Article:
Monday, 5 August 2013

Child Cruelty.

After reading this story I wondered what The Mayor, the NSPCC officer, the magistrates, the police and all the other relatively well off people in the story would have been like in the same circumstances. Most of them were born with silver spoons in their mouths and nothing has changed much today, the people in charge still have no idea of living in the real world. Remember, poor Alfred Knight had no Union to fight for his pathetic wages, no dole money if he didn't work and no decent housing. Like most working class people of the time the odds were against him from the moment he was born and all society could do was send people to prison with hard labour when, in fact, all they needed was help.

A case of cruelty to children was heard at the Boston Borough Police Court in
March 1903. Alfred Knight, labourer, was charged with wilfully neglecting two
children on March 4th. Inspector Campion of the NS PCC stated on the date named
he visited the defendant's house in Seward's Passage,  Norfolk Place. He found
the lower part of the house very dirty and foul smelling. There was an old
bad-smelling mattress in the back room downstairs. The stairs and  bedroom were
dirty. In one of the bedrooms there was an old dirty, soiled mattress on the
bedstead, the covering for which consisted of two thin sheets, a counterpane and
some old sacking.
There was no other article of furniture in the room. In the other bedroom there
was an old verminous mattress. On examining the defendants two children, he
found that Alfred, aged 2years, had a ring worm on his body, and a number of
pimples and small scars. The child was dirty, and was clothed with two thin
dirty garments and a pair of old boots. The baby Arthur, aged 3 months was
poorly nourished and had very little clothing. Mrs. Knight, the wife, made a
statement to him, and he afterwards provided her and the children with food, and
sent for Dr Reckitt. He subsequently saw Mr. Knight working on a threshing
machine at Fishtoft, and  said to him, "You still neglect your children."
Defendant said, "No I don't,  I only had four days work last week. I get Two
shillings and ninepence per day. I have only had one day this week." Inspector
Campion said, "There is not a particle of food in the house." and he replied, "I
have no money, I borrowed fourpence yesterday to buy coke with, and had to go
away this morning without food. I can't help it." The inspector added that he
had visited the defendant previously when they lived in Crapley's Court. At that
time the children were slightly better cared for, as the woman was then able to
earn money by picking peas. Since her last confinement she had been ill, and
unable to look after the children properly.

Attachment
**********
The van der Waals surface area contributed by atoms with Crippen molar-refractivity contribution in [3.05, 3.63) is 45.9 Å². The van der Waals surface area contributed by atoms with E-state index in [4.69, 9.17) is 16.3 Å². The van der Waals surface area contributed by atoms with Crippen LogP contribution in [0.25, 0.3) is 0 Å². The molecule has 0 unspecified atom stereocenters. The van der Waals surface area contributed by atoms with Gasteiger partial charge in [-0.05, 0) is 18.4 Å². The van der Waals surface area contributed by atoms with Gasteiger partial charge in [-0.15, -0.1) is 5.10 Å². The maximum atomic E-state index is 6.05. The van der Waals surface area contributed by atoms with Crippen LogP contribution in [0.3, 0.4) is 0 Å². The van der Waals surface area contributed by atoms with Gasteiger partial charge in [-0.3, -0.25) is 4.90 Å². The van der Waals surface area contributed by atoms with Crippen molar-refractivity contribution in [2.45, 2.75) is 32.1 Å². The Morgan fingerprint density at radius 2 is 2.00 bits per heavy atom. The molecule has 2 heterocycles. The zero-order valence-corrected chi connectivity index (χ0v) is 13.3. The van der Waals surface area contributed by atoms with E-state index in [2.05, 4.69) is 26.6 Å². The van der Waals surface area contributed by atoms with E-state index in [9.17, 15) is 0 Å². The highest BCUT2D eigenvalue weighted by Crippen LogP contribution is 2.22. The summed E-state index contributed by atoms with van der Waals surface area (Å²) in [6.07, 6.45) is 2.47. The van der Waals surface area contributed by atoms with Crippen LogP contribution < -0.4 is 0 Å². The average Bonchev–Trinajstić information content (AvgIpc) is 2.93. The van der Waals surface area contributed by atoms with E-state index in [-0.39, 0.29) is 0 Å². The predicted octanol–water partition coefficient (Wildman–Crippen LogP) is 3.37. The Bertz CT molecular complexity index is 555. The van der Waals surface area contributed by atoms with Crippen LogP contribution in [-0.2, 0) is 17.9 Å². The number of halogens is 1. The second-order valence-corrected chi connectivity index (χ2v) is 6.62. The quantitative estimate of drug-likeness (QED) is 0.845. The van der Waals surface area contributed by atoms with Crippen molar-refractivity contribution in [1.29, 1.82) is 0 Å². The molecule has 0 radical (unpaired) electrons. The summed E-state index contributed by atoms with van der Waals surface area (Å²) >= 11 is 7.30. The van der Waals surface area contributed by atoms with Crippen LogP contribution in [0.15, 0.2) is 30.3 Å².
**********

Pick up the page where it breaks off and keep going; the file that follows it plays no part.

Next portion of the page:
Dr Reckitt also gave an account of a visit to the defendant's house on the day
in question. After corroborating the evidence of Inspector Campion in regard to
the extremely filthy condition of the house, he said that the child Alfred was
suffering from itch and ringworm, was badly nourished and insufficiently
clothed. The baby, Arthur,  was also badly nourished, and the woman herself was
in a very weak state.
In answer to the Mayor, the doctor said he did not think the woman was strong
enough to look after the children and the house properly. PC foster, who also
went to the house, gave corroborative evidence, and Sgt Barton deposed that he
had frequently cautioned the defendant, who was often the worst for drink. The
defendant's wife also gave evidence in reference to her husband's drunken
habits. He gave her sixpence per night and sometimes one shilling on Saturdays.
She had been unable to provide proper food for herself and the children. A
letter was read from the defendant's employer stating that the defendant had for
sometime been employed about four days a week. He earned 3 shillings per day.
Mr. Knight said he had given his wife all the money that he had earned. The
Mayor said to him that the magistrates had decided to convict him of the offence
with which he was charged. They considered the case a very bad one indeed and
that he had absolutely no excuse to offer. He went on, "Apparently you are both
a drunken and worthless man. You have had two previous terms of three months
imprisonment for similar offences, and now, with the  hope of reforming you and
inducing you to take proper care of your children. You will have to go to prison
for six months, with hard labour, which is the maximum penalty we can inflict on


  1. A very interesting story Billy, the sad thing is stuff like this is still going on.

  2. Maybe the people at the top u mention wouldn't of pissed their wages up the wall?

  3. That's my point, they were paid enough to look after their families and have enough left over to have a social life. The working classes didn't have this luxury.